But besides planning and starting new embroidery patterns for the shop, which is always happening, and a project or two that’s just for relaxation, there is usually one big thing I’m focused on at any given time. Right now, it’s our embroidered illustration of Vasilisa, which I’ve blogged about before.

Vasilisa embroidery in progress

I haven’t been able to get my greedy stitchy fingers on this as much as I’d like lately, but this is not a finish-in-a-week project. (I’m not generally that big a fan of finish-in-a-week projects anyway, to be honest, I like my embroidery to be a bit juicier!) I’ll be working on this embroidery, and then a second embroidery that will make this an illustrative set, for a looooong time. Sometimes I sit down and really move forward on it, sometimes it has to take a backseat to other work. I hope to show you all some new progress soon though!

How does my work differ from others of its genre?

I’ll answer this one on behalf of Little Dorrit & Co., because that’s what I think of when I think of ‘my work’. So far, the stuff I do on my own is mostly dabbling and trying and seeing what’s what – in fact, the whole point of my Year of Samplers project.

Pippi Longstocking Pattern

So from Little Dorrit & Co’s perspective, I think the main difference is that we think of ourselves as an illustrating team, who happen to use embroidery as our medium. Our design focus is on illustrating a story, making sure the best details are included.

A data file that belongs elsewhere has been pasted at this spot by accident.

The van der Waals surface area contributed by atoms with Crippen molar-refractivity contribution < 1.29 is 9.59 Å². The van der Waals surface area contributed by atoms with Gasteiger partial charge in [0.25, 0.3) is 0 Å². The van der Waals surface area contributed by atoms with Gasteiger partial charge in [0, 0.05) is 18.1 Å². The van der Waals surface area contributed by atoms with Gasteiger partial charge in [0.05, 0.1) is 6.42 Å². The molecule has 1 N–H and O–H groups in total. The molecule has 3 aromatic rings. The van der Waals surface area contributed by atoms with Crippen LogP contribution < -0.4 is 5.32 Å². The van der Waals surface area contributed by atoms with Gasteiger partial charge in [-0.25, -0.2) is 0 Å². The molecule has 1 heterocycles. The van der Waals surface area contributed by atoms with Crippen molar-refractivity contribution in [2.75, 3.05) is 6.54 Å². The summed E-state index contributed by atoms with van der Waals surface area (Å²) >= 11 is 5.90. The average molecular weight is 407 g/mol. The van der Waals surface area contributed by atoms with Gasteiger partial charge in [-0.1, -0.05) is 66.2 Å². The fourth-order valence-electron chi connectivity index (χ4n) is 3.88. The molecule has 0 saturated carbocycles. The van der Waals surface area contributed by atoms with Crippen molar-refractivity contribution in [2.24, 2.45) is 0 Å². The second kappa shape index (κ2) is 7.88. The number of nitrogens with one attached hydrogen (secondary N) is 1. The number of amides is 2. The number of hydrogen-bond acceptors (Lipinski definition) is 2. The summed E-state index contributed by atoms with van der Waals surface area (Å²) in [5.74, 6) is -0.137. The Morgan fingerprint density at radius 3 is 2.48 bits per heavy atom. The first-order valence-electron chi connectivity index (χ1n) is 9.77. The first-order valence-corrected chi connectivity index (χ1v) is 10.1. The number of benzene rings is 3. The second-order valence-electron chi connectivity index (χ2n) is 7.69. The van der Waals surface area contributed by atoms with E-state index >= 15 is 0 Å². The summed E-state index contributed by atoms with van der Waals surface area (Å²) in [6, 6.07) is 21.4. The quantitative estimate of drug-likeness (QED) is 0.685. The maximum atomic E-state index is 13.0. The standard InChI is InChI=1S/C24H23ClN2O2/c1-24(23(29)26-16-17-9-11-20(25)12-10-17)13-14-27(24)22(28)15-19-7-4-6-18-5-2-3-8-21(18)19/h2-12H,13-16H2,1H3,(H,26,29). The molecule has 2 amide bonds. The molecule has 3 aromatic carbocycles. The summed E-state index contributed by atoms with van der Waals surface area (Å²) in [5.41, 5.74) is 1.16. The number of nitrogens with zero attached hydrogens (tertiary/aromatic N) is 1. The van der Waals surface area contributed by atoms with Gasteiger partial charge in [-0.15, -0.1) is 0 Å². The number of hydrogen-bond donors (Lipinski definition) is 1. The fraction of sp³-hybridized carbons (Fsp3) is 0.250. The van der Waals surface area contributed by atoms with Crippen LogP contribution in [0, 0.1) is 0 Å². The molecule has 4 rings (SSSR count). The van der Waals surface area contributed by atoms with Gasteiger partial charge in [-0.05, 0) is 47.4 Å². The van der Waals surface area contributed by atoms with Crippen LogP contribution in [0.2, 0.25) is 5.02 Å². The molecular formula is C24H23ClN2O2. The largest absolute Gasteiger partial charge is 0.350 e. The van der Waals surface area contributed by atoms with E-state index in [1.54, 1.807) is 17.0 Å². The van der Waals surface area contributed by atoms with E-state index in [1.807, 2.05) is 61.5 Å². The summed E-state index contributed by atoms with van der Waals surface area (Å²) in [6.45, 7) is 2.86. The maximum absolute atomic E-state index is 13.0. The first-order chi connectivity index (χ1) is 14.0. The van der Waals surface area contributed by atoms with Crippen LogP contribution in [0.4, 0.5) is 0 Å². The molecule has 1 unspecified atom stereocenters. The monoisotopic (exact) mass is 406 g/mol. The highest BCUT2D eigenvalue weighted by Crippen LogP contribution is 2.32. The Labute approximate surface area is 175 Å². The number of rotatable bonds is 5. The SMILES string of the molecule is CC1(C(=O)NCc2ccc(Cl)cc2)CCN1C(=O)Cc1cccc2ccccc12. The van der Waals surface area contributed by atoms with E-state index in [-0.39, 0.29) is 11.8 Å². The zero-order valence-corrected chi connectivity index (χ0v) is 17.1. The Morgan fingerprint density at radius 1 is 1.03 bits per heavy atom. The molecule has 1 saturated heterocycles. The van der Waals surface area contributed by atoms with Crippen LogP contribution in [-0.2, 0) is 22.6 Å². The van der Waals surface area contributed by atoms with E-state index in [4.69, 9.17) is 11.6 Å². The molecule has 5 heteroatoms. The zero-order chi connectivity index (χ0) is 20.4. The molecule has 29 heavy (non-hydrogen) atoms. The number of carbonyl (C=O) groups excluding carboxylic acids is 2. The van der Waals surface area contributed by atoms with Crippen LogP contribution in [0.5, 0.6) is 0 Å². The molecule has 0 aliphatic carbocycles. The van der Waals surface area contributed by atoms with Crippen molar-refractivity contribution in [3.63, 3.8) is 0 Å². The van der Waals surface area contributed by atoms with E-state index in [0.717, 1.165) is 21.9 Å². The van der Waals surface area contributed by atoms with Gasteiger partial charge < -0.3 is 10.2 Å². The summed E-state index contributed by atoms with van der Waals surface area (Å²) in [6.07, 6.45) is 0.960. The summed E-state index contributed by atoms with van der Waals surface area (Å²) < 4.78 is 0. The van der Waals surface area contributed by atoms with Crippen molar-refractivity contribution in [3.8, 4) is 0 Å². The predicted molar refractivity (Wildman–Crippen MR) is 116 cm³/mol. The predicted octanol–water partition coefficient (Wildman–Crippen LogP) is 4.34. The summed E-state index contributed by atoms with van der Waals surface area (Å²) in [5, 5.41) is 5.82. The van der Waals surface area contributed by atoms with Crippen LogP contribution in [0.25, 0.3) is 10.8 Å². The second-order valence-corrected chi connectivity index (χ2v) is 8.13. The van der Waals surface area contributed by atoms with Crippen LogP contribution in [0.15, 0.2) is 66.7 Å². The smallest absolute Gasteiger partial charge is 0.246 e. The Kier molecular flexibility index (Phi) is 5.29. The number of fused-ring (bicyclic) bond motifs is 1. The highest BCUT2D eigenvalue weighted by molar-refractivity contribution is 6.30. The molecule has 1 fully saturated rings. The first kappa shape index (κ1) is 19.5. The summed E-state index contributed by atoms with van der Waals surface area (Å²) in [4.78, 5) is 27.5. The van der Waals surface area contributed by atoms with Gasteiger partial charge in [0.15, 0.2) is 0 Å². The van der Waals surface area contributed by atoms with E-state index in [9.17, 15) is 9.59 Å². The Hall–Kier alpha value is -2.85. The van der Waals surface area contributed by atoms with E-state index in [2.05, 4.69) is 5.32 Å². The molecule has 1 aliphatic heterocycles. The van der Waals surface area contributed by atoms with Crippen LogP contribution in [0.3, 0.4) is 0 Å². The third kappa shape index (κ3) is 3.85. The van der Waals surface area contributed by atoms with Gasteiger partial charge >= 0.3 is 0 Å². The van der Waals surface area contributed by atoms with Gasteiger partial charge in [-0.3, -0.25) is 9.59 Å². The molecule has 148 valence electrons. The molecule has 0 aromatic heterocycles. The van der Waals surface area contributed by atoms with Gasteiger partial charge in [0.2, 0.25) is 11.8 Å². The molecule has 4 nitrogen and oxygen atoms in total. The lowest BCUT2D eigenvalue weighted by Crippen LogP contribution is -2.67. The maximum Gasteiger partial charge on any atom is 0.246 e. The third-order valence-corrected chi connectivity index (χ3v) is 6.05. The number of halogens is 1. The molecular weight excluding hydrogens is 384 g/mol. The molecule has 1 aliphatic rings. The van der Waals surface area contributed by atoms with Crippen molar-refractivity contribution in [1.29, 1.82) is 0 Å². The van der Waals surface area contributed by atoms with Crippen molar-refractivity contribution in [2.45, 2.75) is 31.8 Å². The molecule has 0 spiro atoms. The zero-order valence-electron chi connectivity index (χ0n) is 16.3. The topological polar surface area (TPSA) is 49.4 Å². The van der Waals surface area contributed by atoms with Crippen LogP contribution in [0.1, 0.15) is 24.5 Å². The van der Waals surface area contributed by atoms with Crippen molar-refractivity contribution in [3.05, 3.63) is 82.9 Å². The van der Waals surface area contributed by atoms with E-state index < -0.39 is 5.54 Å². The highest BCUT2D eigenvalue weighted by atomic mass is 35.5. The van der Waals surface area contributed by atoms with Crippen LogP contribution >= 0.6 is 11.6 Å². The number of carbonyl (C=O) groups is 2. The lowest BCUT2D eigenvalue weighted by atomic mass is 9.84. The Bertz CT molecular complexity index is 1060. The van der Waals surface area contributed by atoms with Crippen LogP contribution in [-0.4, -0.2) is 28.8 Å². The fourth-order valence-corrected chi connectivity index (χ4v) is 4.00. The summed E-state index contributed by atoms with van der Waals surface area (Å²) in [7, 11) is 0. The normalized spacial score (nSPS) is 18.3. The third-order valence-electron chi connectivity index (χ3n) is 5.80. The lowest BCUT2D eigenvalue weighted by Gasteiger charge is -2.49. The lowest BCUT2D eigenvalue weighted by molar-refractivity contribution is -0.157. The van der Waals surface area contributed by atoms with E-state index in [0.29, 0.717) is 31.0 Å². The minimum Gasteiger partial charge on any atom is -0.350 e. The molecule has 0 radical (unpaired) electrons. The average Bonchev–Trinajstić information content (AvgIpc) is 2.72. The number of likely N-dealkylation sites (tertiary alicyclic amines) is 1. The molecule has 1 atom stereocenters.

Lizzie & Darcy

Our Lizzie & Mr. Darcy Pride and Prejudice-themed pattern is by far our most popular, and I honestly think it works so well because of the tiniest detail: Lizzie’s facial expression. Close enough to touch, but looking away from each other, these two are clearly the always-at-odds romantic leads from Jane Austen’s classic. But Lizzie’s worried expression really makes the whole thing, if I say so myself. It’s just so Elizabeth Bennett! The details make our designs successful as story illustrations, and we get such pleasure out of getting them right!

How does your writing/creating process work?

As Little Dorrit & Co., Mom and I have a very semi-structured work pattern. When it comes time to work on a new design, Mom and I both read our subject book, then meet for a brainstorming session. Together we will come up with a general design plan and determine what exact details from our source should be included. Then Mom will go away for a while, work some kind of wizarding art magic and come back with a beautiful design plan. (Although Vasilisa is not a pattern in development, we’ve still worked the same basic way. You can see a bit of Mom’s original Vasilisa drawing below, littered with our notes on thread colors and stitch placement.)

Today I'm watching Noir and working on our Vassilisa crewel embroidery. Cozy!